Monday, November 25, 2019

Elegant Variation

Mario's mention of 'purple prose' reminded me of a linked subject I'd been meaning to write about – elegant variation.

I don't know whether the dislike of repetition is instinctive or instilled but I know that whatever I'm writing, using the same word twice in close proximity – unless deliberately – sets off a little warning buzzing in my head. It makes me uncomfortable, even if I'm just writing a quick email to a friend. And certainly it's something my copy editor pounces on if I've slipped up.

The danger is that it's so easy to go too far the other way, when the effort not to repeat puts the language through terrible contortions. It was HW Fowler, author of The King's English – the bible for classic English style – who introduced the phrase 'elegant variation'. Garner's Modern American Usage suggested that it should be rechristened 'inelegant usage', misunderstanding the ironic tone of Fowler's comment – 'elegant' implied 'pretentious.'

There are some wonderful examples, particularly in newspapers. At the Guardian newspaper they are known as 'povs' after a hapless journalist, trying to avoid repetition when he was writing about carrots, described them as 'the popular orange vegetable.' It went along with another where 'the elongated yellow fruit' was used to describe - well, I hardly need to tell you, do I?

Once you start looking out for it you see it everywhere. I found an article about the emperor who was later termed 'His Majesty' and then called 'the monarch.' (See what I did there?) Sports writing does it a lot – you get the guy's name, then it'll be 'the midfielder' or 'the star scorer' or 'the bearded player' – I could go on and on.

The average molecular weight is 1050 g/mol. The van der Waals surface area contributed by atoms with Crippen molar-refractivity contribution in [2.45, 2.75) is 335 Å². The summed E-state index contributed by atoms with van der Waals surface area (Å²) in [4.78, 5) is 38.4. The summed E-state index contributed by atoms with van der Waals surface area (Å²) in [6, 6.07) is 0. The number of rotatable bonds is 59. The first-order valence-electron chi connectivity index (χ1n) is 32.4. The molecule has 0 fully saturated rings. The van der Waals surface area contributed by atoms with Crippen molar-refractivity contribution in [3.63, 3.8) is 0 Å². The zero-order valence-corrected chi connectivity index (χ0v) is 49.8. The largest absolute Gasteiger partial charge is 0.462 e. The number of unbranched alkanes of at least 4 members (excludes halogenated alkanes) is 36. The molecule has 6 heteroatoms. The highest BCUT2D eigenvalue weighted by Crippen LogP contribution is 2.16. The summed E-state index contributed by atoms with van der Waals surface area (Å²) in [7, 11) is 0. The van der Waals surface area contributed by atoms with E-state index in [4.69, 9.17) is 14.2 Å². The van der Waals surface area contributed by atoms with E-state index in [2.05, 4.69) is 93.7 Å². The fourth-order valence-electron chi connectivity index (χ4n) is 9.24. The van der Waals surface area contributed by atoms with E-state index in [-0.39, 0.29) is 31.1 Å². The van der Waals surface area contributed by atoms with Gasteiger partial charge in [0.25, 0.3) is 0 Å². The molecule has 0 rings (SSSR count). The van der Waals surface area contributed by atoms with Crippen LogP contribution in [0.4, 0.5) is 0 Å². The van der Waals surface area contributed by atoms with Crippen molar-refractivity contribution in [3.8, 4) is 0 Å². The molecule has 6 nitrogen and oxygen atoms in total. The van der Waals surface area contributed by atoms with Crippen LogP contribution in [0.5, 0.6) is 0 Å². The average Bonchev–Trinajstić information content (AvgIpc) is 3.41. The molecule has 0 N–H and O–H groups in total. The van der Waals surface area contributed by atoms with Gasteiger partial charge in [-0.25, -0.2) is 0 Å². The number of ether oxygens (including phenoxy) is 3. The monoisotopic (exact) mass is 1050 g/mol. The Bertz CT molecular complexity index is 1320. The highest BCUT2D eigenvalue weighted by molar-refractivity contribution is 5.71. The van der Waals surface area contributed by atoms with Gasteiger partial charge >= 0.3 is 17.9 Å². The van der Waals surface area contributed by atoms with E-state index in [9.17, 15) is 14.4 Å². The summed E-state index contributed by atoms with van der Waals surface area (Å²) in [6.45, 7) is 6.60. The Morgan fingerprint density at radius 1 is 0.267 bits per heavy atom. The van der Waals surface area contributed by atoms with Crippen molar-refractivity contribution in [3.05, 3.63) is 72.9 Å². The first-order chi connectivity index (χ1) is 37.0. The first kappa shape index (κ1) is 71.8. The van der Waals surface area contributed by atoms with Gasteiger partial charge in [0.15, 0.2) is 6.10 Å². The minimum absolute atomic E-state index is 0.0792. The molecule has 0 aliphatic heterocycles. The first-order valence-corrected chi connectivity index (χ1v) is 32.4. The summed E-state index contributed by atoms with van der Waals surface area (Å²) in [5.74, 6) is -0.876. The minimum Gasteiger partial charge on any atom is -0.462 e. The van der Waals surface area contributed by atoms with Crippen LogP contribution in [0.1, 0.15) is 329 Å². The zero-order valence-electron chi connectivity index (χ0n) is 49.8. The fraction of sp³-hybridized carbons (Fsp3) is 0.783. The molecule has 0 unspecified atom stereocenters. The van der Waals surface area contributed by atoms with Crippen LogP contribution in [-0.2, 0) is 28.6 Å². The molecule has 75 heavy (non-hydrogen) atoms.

This approach is apparently particularly popular in France. A humorist explained, 'In an article about Gaston Deferre, it's OK to say Deferre once. So next you say the mayor of Marseilles. Then the Minister of Planning. Then, the husband of Esmonde. Then Gastounet, and then ... well then you stop talking about him because you don't know what to call him next.'

My favorite, though, was the report about a pet rat that was so fat it got stuck in an opening. In the course of the article, it became 'the rotund rodent', 'the furry fatso', 'the chubby pet', the well-upholstered mammal'. After that, I suppose the reporter just had to stop talking about it because, as the humorist said, he didn't know what to call it next.

I still can't stop myself from trying to avoid repetition but it's a timely warning to be very, very careful.


Susan D said...

Oh gosh, no kidding. I find myself lost in a whirlwind of excess people when I read a scene with, say, Coenraad, Helen, the officer, Col. Carver, and the reporter. I'm imagining a man, a woman, and three others who might be either.

No, it's just the two of them.

Z`ssx said...
This comment has been removed by a blog administrator.